How I Choose Apps for the Classroom, by Courtney Rodgers
Our K-8 public school purchased 40+ iPad 2’s for our site to pilot during the 2012-13 school year. Most devices were designated for special ed., however a set of 12, sometimes 13 were available for check out to the general ed. teachers. Building off a list created by a fellow teacher, I bought and played dozens of apps from a variety of content areas. Better yet, though, I was able to observe students ages 5-13 on a daily basis interacting with the iPad and its little boxes of opportunities. These field tests provided me a student perspective and feedback which I find to be an essential part of the conversation, which could be titled, “Apps for the Classroom.”
I found that students wanted apps with choice of games and player customization options, like the the popular Word Bingo by ABCya.com ($.99), and reward activities or down time between focused exercises, like the fish tank (at right) in the also popular Freefall Spelling by Merge Mobile ($1.99). As a teacher I liked Word Bingo (and Math Bingo) because I could use it with multiple students and track progress on the scoreboard/report card, plus the games were only accessible after winning bingo. As for Freefall Spelling, I liked that I could use their word lists, make my own, or have the student build one and record themselves reading the word after they typed it. I’ve including the developers’ names here because so many apps cannot be found in the iTunes store by the App name alone. Why, you wonder? I’m not sure, but this flaw did waste a lot of my time.
To begin, I focused on apps that would help support my struggling readers – students in K-1 that had difficulty with phonemic awareness (PA), the ability to hear and manipulate sounds in words, since lack of PA is a direct indicator of future reading difficulties. I absolutely loved Magic Penny 1 for exactly this focus! Parents, this app would also work well for preschool-age children with a demonstrated interest in letters and letter sounds. I could also add multiple students and adjust the difficulty levels (see image) individually depending on student skill deficit. The app moves slowly and methodically with easy-to-understand demonstrations before each exercise, as well as second chances for the correct answer. The app has a “funky monkey” puppet, as my students called it, that cries, “Yum, yum, yum” while devouring the bananas at the top of the screen that are used to mark progress for each question answered correctly. There is a Magic Penny 2 as well. Now, for the bad news, this App used to be $4.99, however the price sky-rocked over this past summer to $19.99 because the company is packaging the app within bundled early literacy services for school sites and districts. Per the Executive Director, they weren’t making any money selling the app as stand alone. Magic Penny 2 cost rose from $4.99 to $49.99!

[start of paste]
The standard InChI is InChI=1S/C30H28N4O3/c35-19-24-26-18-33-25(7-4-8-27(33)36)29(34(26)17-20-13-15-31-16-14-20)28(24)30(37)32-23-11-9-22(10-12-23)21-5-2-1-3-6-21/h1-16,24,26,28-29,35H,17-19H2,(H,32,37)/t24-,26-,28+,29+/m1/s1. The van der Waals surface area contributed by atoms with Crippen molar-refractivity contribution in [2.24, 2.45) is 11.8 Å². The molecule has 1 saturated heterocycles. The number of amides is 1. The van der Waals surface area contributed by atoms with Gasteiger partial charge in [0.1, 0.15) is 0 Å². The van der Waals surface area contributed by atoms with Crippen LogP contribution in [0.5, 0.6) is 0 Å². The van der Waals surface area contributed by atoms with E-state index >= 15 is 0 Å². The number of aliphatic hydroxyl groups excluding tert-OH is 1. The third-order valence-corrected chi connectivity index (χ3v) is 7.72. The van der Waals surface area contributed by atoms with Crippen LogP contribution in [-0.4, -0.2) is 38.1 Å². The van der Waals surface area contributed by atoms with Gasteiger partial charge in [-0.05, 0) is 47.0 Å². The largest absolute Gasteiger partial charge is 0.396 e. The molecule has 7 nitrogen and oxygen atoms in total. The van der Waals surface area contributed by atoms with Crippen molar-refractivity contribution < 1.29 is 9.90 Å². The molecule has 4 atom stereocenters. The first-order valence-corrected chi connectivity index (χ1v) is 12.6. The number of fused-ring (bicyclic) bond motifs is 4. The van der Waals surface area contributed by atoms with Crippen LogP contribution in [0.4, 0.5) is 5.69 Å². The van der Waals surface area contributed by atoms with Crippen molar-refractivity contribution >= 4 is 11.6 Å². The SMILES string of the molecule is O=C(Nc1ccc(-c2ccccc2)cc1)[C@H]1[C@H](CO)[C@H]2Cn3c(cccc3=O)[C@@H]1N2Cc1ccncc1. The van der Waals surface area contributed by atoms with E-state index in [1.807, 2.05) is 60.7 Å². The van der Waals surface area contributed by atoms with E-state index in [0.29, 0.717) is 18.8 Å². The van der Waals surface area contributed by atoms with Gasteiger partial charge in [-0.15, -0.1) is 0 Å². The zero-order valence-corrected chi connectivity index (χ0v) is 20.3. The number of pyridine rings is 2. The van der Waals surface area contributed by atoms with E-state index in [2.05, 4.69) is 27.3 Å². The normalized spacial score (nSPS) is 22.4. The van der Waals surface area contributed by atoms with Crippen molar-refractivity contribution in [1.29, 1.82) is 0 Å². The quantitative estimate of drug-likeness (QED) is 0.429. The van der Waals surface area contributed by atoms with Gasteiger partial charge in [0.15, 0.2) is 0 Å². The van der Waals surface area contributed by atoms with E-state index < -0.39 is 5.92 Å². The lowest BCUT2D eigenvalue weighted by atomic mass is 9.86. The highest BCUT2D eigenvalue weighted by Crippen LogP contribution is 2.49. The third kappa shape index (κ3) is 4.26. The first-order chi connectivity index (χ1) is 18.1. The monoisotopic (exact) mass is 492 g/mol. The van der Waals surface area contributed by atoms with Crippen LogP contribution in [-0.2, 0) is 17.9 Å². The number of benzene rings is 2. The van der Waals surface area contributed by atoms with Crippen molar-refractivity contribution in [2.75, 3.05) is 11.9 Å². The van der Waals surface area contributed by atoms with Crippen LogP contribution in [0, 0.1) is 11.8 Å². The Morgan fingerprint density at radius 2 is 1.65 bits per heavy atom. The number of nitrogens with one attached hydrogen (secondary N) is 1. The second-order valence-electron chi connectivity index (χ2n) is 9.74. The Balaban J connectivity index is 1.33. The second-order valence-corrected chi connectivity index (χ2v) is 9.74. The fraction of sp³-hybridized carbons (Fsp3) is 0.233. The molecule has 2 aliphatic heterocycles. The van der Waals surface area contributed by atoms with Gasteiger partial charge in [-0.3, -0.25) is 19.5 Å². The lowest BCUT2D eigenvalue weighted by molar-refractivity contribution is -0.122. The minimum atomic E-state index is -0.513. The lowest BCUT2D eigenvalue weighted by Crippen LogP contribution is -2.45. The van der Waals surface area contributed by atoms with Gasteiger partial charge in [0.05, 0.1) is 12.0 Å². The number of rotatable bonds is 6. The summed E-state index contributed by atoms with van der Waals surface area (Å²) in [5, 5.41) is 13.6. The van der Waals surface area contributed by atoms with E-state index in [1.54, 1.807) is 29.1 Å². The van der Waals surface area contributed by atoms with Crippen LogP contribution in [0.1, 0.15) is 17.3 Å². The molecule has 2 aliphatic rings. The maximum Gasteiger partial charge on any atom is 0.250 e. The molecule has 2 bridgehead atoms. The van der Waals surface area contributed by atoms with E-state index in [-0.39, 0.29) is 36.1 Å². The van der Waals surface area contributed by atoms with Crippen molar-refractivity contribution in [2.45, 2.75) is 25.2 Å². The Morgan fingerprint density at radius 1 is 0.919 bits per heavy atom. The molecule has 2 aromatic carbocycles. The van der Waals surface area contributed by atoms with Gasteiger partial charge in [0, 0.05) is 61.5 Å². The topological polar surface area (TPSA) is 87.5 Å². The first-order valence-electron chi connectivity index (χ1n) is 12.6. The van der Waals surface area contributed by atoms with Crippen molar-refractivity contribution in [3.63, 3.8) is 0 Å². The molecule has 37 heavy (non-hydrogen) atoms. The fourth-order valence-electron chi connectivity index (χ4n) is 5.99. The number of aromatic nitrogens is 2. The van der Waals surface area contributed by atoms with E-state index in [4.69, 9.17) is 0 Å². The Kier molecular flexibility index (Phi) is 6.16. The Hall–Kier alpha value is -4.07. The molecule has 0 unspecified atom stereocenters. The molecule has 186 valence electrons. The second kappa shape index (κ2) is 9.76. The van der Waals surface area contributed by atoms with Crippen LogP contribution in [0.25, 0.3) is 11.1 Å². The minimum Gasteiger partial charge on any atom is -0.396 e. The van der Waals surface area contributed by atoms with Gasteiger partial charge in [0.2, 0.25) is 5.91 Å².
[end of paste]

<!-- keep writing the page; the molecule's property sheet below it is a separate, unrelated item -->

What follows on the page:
To support the general education teachers, I tested out apps beyond my reading scope as well. In doing so I found Motion Math. If you haven’t yet heard of Motion Math Apps, check them out. Because many math apps are simply skill practice, I really liked that Hungry Guppy, Hungry Fish, and Math Zoom require focused thinking and decision making–this makes it appealing to me as a teacher. In both the Hungry games, students must manipulate numbers in fact families to create a sum or difference their fish will eat. Students love this app because it’s very kinesthetic, plus they can earn customizable fins for their fish or guppy. Each school year in math typically begins with place value review, which is essentially number sense or understanding the conceptual difference between 40 and 40,000. Is 49 closer to 50 or 40? What comes right before 600? Math Zoom speaks to just this concept. Students use expand and retract finger commands to zoom in and out on a number line that changes in intervals from fractional values up through 1’s, 10’s, 100’s up to 10,000’s and back down again. This requires students to decide if the number presented has a smaller or larger value than their current number line location. Again, this app has difficulty level settings and added challenges like the pin popping bubble (see image).
Choosing apps that will both engage and challenge students takes a bit of prep time, however the most amount of thought should be dedicated to how you will manage classroom usage. How many iPads do you have at your disposal? Is it necessary to pre-load student names and levels? Will you use whole group or small group? More tips and suggestions for a smooth in class implementation will be found in my follow-up post.Courtney Rodgers works full time as a reading specialist in a public school in Marin County, CA, and last year she also served as the school’s Director of Educational Technology. She has spent 12 years as a teacher, all of which were spent focusing on reading acquisition/intervention as well as technology integration. She loves all kinds of literacy – digital and analog. It’s all for fun and all for learning. After working all day, Courtney loves to come home to her 3.5 year old, 1.5 year old, and stay-at-home daddy/husband to check out what has been read that day.